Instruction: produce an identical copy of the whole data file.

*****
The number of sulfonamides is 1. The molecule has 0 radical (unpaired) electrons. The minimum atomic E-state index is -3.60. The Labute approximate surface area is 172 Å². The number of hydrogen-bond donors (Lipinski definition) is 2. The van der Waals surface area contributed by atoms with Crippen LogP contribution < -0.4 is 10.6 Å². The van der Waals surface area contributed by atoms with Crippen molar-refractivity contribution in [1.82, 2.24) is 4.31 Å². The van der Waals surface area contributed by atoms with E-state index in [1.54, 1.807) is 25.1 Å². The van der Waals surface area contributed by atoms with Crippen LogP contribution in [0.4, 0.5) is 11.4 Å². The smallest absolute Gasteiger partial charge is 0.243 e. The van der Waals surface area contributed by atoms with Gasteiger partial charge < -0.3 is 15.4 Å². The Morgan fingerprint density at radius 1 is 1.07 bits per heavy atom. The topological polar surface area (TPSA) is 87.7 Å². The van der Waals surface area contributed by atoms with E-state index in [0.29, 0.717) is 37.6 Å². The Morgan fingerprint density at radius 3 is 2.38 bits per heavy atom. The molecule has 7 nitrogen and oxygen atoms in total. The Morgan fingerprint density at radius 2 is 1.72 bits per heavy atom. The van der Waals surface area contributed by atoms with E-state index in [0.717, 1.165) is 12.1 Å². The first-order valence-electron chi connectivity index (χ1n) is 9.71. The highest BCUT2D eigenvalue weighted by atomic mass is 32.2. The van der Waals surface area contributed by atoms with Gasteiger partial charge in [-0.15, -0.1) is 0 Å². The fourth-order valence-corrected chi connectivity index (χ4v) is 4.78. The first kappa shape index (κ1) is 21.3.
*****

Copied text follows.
The number of sulfonamides is 1. The molecule has 0 radical (unpaired) electrons. The minimum atomic E-state index is -3.60. The Labute approximate surface area is 172 Å². The number of hydrogen-bond donors (Lipinski definition) is 2. The van der Waals surface area contributed by atoms with Crippen LogP contribution < -0.4 is 10.6 Å². The van der Waals surface area contributed by atoms with Crippen molar-refractivity contribution in [1.82, 2.24) is 4.31 Å². The van der Waals surface area contributed by atoms with E-state index in [1.54, 1.807) is 25.1 Å². The van der Waals surface area contributed by atoms with Crippen LogP contribution in [0.4, 0.5) is 11.4 Å². The smallest absolute Gasteiger partial charge is 0.243 e. The van der Waals surface area contributed by atoms with Gasteiger partial charge < -0.3 is 15.4 Å². The Morgan fingerprint density at radius 1 is 1.07 bits per heavy atom. The topological polar surface area (TPSA) is 87.7 Å². The van der Waals surface area contributed by atoms with E-state index in [0.29, 0.717) is 37.6 Å². The Morgan fingerprint density at radius 3 is 2.38 bits per heavy atom. The molecule has 7 nitrogen and oxygen atoms in total. The Morgan fingerprint density at radius 2 is 1.72 bits per heavy atom. The van der Waals surface area contributed by atoms with E-state index in [0.717, 1.165) is 12.1 Å². The first-order valence-electron chi connectivity index (χ1n) is 9.71. The highest BCUT2D eigenvalue weighted by atomic mass is 32.2. The van der Waals surface area contributed by atoms with Gasteiger partial charge in [-0.15, -0.1) is 0 Å². The fourth-order valence-corrected chi connectivity index (χ4v) is 4.78. The first kappa shape index (κ1) is 21.3.